RE: [cp] Sharing vs Applying -- Chris Reid's digital picture book
- I will report back on how the picture book idea goes. The book is just the
artifact - it will be the process used to create it, I expect, that will be
the measure of success. Including jettisoning the ideain favor of something
else if it flops.
re: your mom and speaking Spanish in Puerto Rico, the best example I ever
saw of the apparent importance of facets of our existence in confirming
identity ( job, the region where we live, language, etc) was on a nude beach
many years ago. Few if any of us were completely nude. Whether it was a
bandana, the book carried, a pipe, a necklace, or supercool sunglasses,
almost everybody had on some sort of ornament that seemed to carry hints of
how each of us saw ourselves.
That said, sunglasses also have a practical purpose (and language as well).
From my unofficial observation, there are lots of reasons people may
continue speaking their primary language. There are probably as many
reasons why people now are steadfastly not learning more than one language
(e.g. those who speak English in an increasingly multicultural society).
Having been trained in tutoring ESL by Literacy Volunteers of America, I
know that their highest rate of success in teaching English to non-native
speakers is with people who have had more formal education and can read and
write in their own language. English is much harder to learn than Spanish
(anyone who tries to explain pronunciation rules of through, trough, though,
thought, and drought will see what I mean!).
As regards why people speak Spanish, everybody has a different experience, a
different story to tell. In general, the people I know want to learn
English. The jobs my friends can get are low paying, (the green industry
jobs are among the lowest wages even if you DO speak English) and they
therefore must work longer hours. Often English classes are expensive, and
time is in short supply. People learn what they need to survive - some very
basics - but when communication is more nuanced (subtleties of pruning a
particular rose or shrub), survival English is not enough. So there's a
basic catch-22 of wanting to learn English, but having no time to do more
than "fight fires" in English. This, obviously, can go on for years. It's
the same dilemma as people with families who want to return for more
schooling. Or nurses in hospitals, for that matter, who learn enough to
Just yesterday, a group of us were "potting up" some perennial flowers that
were ready for the next size pot. The person who showed me how to do it
spoke English. She told me not to tamp the soil down because it makes it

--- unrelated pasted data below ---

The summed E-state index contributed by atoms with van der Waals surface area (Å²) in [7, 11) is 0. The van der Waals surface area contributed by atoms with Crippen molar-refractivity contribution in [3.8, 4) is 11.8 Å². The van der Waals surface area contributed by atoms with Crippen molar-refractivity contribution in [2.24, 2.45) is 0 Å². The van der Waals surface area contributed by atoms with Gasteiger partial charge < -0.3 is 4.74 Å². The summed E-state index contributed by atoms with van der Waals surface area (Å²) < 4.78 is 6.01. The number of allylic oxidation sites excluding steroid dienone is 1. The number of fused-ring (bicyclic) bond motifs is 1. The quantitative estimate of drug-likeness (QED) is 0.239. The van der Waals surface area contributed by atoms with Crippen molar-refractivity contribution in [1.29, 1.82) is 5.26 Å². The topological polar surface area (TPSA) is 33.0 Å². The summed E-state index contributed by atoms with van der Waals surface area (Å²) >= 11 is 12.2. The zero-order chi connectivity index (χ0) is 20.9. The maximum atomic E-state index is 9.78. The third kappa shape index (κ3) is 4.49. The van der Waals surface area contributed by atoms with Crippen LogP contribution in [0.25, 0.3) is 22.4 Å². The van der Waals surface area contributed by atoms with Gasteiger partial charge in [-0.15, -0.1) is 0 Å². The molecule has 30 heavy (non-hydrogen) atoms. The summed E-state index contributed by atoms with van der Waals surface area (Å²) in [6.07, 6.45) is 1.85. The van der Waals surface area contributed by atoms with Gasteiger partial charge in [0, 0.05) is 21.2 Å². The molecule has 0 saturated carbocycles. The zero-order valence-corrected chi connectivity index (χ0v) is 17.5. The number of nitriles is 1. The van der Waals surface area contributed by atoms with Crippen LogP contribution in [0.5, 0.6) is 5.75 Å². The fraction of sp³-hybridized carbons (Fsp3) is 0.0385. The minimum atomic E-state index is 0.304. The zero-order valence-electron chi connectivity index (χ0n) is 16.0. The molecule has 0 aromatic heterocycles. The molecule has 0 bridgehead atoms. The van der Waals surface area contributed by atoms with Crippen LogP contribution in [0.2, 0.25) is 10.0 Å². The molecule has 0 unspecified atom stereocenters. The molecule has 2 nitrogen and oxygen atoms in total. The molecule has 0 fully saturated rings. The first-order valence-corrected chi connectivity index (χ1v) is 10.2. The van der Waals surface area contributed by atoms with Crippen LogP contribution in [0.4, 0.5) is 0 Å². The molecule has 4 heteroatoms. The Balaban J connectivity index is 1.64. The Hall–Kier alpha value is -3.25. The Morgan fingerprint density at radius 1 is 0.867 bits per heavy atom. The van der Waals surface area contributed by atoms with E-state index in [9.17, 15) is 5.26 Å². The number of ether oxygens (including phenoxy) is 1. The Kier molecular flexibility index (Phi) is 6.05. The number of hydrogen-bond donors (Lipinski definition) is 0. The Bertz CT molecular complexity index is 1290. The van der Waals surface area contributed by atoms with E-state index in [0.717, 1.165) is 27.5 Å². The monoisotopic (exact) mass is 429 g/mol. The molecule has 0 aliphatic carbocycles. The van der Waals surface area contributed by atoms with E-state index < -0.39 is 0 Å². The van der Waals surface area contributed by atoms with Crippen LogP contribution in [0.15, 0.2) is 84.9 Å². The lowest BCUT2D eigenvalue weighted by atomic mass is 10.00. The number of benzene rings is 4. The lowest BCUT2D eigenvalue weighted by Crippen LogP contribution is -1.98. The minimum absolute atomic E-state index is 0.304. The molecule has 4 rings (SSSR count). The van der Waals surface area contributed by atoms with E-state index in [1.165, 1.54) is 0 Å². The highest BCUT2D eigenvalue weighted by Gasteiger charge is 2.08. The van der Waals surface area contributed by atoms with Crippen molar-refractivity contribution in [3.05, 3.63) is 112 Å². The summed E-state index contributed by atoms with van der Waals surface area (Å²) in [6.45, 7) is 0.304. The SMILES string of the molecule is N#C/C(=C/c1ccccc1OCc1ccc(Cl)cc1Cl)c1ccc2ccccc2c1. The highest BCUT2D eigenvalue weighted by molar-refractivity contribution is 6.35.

quite difficult for the roots to spread and grow, and the plant stays small
and not too vigorous. When two coworkers joined me (who speak Spanish), I
noticed one person tamping down the soil in the pot, and was able to pass on
the tip I had received from my teacher.
Dreaming onward, I am looking forward to a world in which we begin to able
to easily learn some of each others' native language. THAT would be most
cool. I sometimes find the opportunity of listening to a native speaker
telling me something in Spanish to be an opportunity to hear the other clear
into their soul. It is often a rich treat to hear the words of an idea or
emotion expressed in a person's native language. Words carry so much more
than just definitions.
I look forward to the day when my friends, as well, will be able to hear and
understand me when I speak to them of ideas and emotions I can express best
If I substitute "nurse's language" or "secretary's language" for native
language or English, maybe this post will have increased relevance to people
committed to the power of communities.
- Ah, but define rich and relevant!~ One person's rich and relevant is
another person's boredom.
Best not to judge our own creations, perhaps!
You raise a very interesting point about lurking and why one might do that.
Has our CoP e-group become a place to demonstrate increasingly sophisticated
permutations of thought or the expansiveness of one's own thinking organ?
And DO we have an unspoken rule or perceived practice that those who do not
wax brilliant need not respond? Twould be a pity. I love my own certainty,
but ultimately in time find it is a boring wasteland.
Hmmmmm. What do you think, Dr. P? How does it look from where you sit?
Do you see room for the humble, the beginner, the person who uses plain
words and dares to ask questions others may find simple, as well?
Hope you'll respond.